Skill 1-7

REVIEW EXERCISE (Skills 1-7): Study each of the passages and choose the best answers to the questions that follow.

PASSAGE ONE (Questions 1-5)

The Mason-Dixon Line is often considered by Americans to be the demarcation between the North and the South. It is in reality the boundary that separates the state of Pennsylvania from Maryland and parts of West Virginia. Prior to the Civil War, this southern boundary of Line Pennsylvania separated the nonslave states to the north from the slave states to the south.
(5) The Mason-Dixon Line was established well before the Civil War, as a result of a boundary dispute between Pennsylvania and Maryland. Two English astronomers, Charles Mason and Jeremiah Dixon, were called in to survey the area and officially mark the boundary between the two states. The survey was completed in 1 767, and the boundary was marked with stones, many of which remain to this day.

 

PASSAGE TWO (Questions 6-9)

Manic depression is another psychiatric illness that mainly affects the mood. A patient suffering from this disease will alternate between periods of manic excitement and extreme depression, with or without relatively normal periods in between. The changes in mood suffered Line by a manic-depressive patient go far beyond the day-to-day mood changes experienced by the (5) general population. In the period of manic excitement, the mood elevation can become so intense that it can result in extended insomnia, extreme irritability, and heightened aggressiveness. In the period of depression, which may last for several weeks or months, a patient experiences feelings of general fatigue, uselessness, and hopelessness, and, in serious cases, may contemplate suicide.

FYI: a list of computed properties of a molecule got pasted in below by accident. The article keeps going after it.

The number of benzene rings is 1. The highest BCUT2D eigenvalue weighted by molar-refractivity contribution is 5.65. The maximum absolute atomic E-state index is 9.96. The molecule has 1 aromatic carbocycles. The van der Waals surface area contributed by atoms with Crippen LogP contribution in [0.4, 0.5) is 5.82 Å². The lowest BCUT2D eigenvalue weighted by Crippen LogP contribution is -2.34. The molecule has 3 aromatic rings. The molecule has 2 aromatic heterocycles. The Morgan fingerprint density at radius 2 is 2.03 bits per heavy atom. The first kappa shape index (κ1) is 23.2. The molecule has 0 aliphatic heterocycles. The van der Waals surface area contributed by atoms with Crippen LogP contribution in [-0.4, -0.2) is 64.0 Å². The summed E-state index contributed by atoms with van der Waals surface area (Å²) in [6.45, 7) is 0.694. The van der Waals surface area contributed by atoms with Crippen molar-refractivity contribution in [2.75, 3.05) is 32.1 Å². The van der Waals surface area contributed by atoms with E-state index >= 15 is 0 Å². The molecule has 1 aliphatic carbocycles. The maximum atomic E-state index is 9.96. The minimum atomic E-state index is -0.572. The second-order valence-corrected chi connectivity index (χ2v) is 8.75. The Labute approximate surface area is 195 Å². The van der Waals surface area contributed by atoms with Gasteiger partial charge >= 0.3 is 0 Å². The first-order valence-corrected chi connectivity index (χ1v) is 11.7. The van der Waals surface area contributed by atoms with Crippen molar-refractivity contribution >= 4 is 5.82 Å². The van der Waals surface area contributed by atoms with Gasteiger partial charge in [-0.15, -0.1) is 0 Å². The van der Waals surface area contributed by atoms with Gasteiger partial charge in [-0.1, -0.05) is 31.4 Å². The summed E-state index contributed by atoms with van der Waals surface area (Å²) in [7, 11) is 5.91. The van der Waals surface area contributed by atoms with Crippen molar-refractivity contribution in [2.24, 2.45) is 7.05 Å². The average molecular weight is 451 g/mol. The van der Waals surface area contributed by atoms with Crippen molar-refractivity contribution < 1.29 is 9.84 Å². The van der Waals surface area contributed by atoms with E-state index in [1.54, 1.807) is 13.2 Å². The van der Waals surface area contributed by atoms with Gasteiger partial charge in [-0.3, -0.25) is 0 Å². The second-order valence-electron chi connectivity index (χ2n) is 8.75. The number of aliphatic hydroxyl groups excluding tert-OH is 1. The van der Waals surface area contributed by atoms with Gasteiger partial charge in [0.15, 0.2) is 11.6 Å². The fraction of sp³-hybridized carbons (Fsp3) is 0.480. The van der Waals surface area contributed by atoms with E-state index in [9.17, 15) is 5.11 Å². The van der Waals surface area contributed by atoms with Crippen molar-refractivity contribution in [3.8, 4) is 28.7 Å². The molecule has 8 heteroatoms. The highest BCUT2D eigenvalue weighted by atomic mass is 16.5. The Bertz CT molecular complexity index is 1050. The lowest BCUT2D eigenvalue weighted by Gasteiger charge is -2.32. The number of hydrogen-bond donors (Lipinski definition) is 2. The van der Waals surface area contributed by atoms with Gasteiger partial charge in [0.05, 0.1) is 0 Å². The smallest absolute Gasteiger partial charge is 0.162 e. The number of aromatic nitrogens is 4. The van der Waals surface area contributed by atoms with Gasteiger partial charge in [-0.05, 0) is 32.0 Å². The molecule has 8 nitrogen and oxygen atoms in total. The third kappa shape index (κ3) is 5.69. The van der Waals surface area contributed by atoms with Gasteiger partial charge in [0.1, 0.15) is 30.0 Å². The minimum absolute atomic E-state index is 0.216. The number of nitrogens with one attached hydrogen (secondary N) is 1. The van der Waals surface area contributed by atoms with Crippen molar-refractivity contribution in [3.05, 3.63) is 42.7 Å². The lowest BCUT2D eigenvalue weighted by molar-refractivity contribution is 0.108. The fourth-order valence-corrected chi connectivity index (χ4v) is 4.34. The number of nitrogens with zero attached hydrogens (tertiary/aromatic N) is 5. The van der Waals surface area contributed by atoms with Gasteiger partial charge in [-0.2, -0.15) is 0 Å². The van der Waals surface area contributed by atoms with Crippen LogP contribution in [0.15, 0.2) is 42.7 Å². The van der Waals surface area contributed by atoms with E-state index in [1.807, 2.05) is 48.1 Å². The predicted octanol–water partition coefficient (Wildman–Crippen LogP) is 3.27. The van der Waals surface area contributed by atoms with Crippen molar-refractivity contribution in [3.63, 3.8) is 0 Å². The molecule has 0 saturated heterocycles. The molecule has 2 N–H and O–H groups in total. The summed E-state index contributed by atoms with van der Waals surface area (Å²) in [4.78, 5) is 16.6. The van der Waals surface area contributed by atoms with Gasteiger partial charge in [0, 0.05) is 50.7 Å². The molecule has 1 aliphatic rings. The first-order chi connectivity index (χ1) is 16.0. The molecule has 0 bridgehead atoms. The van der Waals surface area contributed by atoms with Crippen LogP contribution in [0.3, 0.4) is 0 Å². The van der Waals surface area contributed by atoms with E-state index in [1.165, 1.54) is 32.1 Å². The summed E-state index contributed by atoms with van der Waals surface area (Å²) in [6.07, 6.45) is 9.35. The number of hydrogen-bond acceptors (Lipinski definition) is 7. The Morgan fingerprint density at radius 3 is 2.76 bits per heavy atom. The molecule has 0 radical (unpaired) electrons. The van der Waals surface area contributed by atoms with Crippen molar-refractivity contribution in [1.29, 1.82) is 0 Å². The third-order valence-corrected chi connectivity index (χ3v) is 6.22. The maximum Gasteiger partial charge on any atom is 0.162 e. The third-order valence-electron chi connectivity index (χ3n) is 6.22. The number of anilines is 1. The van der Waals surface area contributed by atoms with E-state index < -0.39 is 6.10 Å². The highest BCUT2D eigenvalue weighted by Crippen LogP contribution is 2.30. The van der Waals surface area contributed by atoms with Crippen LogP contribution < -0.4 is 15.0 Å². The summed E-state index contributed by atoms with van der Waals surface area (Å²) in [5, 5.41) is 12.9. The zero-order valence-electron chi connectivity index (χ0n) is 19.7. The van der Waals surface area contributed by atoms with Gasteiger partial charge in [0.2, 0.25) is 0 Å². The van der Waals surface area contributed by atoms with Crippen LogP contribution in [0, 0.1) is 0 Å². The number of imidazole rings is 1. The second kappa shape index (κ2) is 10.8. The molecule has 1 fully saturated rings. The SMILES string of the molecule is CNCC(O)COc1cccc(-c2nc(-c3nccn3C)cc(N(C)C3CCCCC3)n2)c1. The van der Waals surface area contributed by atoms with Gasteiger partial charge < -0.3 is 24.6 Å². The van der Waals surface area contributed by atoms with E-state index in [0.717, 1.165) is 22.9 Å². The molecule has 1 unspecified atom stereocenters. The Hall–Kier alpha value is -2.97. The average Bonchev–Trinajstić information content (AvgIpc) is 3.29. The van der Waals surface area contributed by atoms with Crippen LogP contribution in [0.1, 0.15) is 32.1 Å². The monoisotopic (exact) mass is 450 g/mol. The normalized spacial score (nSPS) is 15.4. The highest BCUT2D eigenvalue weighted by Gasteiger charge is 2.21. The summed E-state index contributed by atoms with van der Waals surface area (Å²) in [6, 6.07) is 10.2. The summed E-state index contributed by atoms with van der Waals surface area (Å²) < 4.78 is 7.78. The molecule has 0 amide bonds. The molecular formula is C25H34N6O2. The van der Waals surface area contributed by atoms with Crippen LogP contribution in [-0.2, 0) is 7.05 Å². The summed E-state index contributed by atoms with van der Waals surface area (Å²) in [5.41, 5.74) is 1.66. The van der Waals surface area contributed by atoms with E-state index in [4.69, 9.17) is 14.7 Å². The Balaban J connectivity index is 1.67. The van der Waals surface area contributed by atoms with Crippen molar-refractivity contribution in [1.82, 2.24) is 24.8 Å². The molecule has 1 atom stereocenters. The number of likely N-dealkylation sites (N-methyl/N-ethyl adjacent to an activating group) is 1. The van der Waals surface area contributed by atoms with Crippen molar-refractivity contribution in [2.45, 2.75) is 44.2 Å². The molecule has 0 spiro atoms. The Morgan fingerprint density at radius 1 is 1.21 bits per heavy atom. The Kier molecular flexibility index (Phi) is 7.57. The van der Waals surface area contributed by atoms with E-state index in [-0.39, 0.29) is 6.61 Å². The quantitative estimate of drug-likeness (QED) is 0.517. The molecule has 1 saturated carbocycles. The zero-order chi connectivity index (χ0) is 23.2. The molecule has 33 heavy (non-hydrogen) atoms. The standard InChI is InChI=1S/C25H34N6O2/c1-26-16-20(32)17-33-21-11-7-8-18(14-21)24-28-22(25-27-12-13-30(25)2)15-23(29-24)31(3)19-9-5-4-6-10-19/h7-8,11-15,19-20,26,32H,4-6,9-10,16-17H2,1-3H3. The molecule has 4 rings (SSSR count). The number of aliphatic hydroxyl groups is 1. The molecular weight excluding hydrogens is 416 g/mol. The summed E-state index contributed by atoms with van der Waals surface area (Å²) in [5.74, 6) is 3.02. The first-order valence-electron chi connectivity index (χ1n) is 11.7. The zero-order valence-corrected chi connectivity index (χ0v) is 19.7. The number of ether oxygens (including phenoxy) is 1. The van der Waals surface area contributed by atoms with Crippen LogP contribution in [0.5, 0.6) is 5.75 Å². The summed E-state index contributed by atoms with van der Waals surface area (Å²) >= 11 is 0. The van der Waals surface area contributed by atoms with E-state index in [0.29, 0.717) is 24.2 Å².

PASSAGE THREE (Questions 10-16)

Unlike earlier campaigns, the 1960 presidential campaign featured a politically innovative and highly influential series of televised debates in the contest between the Republicans and the Democrats. Debates that could be viewed by such a wide audience had never before been part of Line the presidential campaigns, and through these debates, the far-reaching medium of television (5) showed how effective it could be in influencing the outcome of an election.

The two parties to face off in the election selected very different candidates. John Kennedy, a young senator from Massachusetts without much experience and recognition in national politics, established an early lead among democratic hopefuls, and was nominated on the first ballot at the Los Angeles convention to be the representative of the Democratic party in the (10) presidential elections. The older and more experienced Richard Nixon, then serving as vice president of the United States under Eisenhower, received the nomination of the Republican party. Both Nixon and Kennedy campaigned vigorously throughout the country and then took the unprecedented step of appearing in face-to-face debates on television.

Experts in the politics of presidential elections contend that the debates were a pivotal force (15) in the elections. In front of a viewership of more than 100 million citizens, Kennedy masterfully overcame Nixon’s advantage as the better-known and more experienced candidate and reversed the public perception of him as too inexperienced and immature for the presidency. In an election that was extremely close, it was perhaps these debates that brought victory to Kennedy.

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